At this stage, your website visitors turn into customers. It’s important to closely monitor your new leads and map out the customer journey.
Each step in the journey counts big. Thus, figuring out what triggered them to buy your product or avail of your services.
For eg: Apple understood the problem of photographers’ low-quality images in low light. They appealed to them to click photos between sunset and sunlight through their newly released iPhone 7. Thus demonstrating its low-light capabilities.
As Alex Schulz says, “Retention is the single most important thing for growth”.
The cost of acquiring a new customer is relatively larger than retaining current customers.
Retention means people are consistent with your product use. This indicates you have achieved a level of product-to-market fit and can thrive in the market.
Whereas if your churn rate gets higher, then you are losing your customers at a much greater cost than acquiring the new one.
For eg: Amazon examined their customer needs and offered a subscription-based service – “Prime” that ensures faster delivery to users. Thus, retaining them by swiftly fulfilling their needs.
Your brand will boom when one customer recommends your product to other customers. This chain of referrals gives strength to your company which a paid acquisition may lack.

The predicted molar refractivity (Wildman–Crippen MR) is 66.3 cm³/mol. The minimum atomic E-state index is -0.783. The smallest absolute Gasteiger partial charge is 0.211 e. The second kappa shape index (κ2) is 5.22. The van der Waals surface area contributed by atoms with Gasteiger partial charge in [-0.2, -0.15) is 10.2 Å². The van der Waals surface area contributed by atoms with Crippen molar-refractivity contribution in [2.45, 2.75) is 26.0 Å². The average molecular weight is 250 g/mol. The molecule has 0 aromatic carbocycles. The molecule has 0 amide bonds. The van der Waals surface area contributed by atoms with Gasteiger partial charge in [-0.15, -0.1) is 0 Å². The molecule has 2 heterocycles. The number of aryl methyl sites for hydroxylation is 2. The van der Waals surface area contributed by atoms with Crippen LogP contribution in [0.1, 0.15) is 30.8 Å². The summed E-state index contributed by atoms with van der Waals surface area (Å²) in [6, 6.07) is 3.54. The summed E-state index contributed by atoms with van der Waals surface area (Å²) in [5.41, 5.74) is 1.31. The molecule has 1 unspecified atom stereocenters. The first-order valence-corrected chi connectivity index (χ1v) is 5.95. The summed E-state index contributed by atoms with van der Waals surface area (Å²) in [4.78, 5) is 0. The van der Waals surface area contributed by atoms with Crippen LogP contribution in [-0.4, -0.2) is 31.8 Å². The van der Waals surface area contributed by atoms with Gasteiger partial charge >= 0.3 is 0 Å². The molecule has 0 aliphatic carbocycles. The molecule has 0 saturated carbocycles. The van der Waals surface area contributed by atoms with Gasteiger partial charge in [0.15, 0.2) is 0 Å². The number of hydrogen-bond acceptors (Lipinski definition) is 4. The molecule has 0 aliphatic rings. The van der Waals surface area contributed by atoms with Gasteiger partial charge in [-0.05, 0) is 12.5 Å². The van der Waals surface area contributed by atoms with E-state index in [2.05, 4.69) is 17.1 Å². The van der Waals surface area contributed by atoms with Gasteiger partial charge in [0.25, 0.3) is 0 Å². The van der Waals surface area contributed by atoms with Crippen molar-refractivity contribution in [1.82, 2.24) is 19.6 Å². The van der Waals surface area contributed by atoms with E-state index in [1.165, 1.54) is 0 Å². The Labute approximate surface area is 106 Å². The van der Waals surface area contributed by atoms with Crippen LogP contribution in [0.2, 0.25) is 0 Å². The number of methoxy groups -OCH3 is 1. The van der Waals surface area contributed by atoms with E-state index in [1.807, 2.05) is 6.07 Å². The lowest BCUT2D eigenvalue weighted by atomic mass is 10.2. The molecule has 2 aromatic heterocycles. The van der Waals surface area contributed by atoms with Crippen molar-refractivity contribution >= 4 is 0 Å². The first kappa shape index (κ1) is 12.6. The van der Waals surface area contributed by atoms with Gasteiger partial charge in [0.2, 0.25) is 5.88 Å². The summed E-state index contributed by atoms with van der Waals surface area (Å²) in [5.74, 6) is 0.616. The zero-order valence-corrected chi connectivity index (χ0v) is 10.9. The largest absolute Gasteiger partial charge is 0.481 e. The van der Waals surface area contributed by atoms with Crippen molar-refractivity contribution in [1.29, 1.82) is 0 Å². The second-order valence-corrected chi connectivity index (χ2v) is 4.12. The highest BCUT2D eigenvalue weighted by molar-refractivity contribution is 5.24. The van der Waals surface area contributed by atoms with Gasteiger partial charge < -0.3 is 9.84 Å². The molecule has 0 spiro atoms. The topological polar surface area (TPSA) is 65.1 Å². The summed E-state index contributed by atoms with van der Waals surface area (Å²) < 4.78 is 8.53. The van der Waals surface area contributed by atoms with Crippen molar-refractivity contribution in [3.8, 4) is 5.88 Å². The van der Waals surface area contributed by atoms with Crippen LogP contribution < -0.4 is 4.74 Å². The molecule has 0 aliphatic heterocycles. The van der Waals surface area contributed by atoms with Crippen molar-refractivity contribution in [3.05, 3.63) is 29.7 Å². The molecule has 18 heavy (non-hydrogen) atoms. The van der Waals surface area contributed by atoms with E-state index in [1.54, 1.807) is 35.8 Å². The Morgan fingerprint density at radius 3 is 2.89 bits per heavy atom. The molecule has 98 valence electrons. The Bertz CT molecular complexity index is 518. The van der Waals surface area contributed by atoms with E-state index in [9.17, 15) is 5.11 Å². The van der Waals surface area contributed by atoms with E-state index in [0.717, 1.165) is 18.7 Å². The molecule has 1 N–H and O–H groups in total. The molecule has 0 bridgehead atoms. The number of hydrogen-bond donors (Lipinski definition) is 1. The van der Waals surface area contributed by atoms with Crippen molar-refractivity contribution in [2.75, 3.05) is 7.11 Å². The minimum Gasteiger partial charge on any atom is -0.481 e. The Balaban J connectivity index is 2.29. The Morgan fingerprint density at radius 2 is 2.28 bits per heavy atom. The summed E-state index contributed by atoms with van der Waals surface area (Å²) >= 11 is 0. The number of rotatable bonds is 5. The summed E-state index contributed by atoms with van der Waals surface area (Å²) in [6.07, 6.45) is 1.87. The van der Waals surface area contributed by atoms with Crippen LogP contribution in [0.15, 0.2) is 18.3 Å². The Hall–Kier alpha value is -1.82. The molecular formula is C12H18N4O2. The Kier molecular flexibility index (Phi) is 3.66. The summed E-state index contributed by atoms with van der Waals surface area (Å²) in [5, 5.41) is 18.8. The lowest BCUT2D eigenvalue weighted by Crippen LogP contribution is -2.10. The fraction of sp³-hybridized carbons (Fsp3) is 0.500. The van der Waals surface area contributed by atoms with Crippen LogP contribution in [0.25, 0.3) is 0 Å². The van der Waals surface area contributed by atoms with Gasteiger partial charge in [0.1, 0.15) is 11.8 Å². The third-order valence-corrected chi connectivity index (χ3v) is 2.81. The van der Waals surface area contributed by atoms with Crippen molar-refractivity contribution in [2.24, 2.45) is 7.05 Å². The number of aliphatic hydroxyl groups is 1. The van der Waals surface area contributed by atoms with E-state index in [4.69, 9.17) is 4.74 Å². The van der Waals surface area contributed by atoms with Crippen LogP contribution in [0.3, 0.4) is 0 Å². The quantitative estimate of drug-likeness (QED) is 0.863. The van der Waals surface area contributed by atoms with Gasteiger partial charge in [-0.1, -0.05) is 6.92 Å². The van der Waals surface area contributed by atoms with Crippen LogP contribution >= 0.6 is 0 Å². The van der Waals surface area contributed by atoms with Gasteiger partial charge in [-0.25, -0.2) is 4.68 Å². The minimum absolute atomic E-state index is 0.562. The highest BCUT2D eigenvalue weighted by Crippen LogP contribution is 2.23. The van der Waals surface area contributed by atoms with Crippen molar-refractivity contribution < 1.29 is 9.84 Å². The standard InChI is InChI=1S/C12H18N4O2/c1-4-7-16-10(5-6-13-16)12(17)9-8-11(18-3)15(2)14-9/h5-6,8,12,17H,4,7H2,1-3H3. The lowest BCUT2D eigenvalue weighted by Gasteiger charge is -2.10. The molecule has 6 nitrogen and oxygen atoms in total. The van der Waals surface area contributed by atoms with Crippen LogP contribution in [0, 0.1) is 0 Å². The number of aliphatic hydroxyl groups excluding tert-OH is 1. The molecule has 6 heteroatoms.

Your customers not only just remain customers, but they also become your advocates who talk about your products and refer them to others.
One of the great examples has Dropbox gained 2.8 million users just through direct referrals. Isn’t that amazing?
If you are tracking your startup based on this metric then definitely revenue is generating smoothly in your organization.
The best way to generate more revenue is by decreasing Customer Acquisition Cost (CAC) and leveling up your Customer Lifetime Value(CLV).
Thus nurturing your customer needs and the requirement to retain them for a longer period. Let’s take the example of the Game Developer Valve that once ran a discount of up to 75% that earned them a 293% increase in revenue.
Startup Metrics Dashboard
Metrics are all about numbers and data. Tracking these data firmly requires some extreme efforts. With key performance data in hand, one can keep an eye on the intricacies of startup operations.
To be successful is to grow consistently, and to grow is to make a persistent improvement to current performance.
A Startup Metric Dashboard will let you understand which spots you are growing and where you are lacking. It gives an honest and broad look into your business.
Startup Metrics are formed for measuring this from that, to measure yesterdays’ achievements with todays’ achievements.
They give an open look into where we are remaining behind- it shows the gap that needs to be filled up to gain sales, earn revenue, increase profits, and grow in the market.
It assures that our decisions are not on loose air. Thus measuring them is to base your decisions based on real data and accelerates the growth in the right direction.